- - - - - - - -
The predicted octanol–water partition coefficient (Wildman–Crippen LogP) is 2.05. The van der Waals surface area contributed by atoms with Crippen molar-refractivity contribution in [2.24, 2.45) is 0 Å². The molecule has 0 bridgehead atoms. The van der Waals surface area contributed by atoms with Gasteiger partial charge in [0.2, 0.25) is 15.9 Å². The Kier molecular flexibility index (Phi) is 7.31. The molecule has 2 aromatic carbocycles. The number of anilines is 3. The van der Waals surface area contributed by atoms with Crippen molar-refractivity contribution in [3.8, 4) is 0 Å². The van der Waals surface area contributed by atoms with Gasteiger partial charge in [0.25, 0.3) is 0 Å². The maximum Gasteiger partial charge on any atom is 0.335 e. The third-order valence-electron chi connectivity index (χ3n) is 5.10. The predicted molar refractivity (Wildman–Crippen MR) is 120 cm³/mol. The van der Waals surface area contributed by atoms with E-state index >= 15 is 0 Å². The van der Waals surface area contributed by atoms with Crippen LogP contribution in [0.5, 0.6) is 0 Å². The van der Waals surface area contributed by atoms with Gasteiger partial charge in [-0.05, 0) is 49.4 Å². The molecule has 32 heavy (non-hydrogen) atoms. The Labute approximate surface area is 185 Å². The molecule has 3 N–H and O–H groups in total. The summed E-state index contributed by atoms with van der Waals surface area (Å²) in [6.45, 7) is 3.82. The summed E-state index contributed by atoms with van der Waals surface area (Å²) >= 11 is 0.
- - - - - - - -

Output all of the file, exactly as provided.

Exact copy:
The predicted octanol–water partition coefficient (Wildman–Crippen LogP) is 2.05. The van der Waals surface area contributed by atoms with Crippen molar-refractivity contribution in [2.24, 2.45) is 0 Å². The molecule has 0 bridgehead atoms. The van der Waals surface area contributed by atoms with Gasteiger partial charge in [0.2, 0.25) is 15.9 Å². The Kier molecular flexibility index (Phi) is 7.31. The molecule has 2 aromatic carbocycles. The number of anilines is 3. The van der Waals surface area contributed by atoms with Crippen molar-refractivity contribution in [3.8, 4) is 0 Å². The van der Waals surface area contributed by atoms with Gasteiger partial charge in [0.25, 0.3) is 0 Å². The maximum Gasteiger partial charge on any atom is 0.335 e. The third-order valence-electron chi connectivity index (χ3n) is 5.10. The predicted molar refractivity (Wildman–Crippen MR) is 120 cm³/mol. The van der Waals surface area contributed by atoms with E-state index >= 15 is 0 Å². The van der Waals surface area contributed by atoms with Crippen LogP contribution in [0.5, 0.6) is 0 Å². The van der Waals surface area contributed by atoms with Gasteiger partial charge in [-0.05, 0) is 49.4 Å². The molecule has 32 heavy (non-hydrogen) atoms. The Labute approximate surface area is 185 Å². The molecule has 3 N–H and O–H groups in total. The summed E-state index contributed by atoms with van der Waals surface area (Å²) in [6.45, 7) is 3.82. The summed E-state index contributed by atoms with van der Waals surface area (Å²) >= 11 is 0.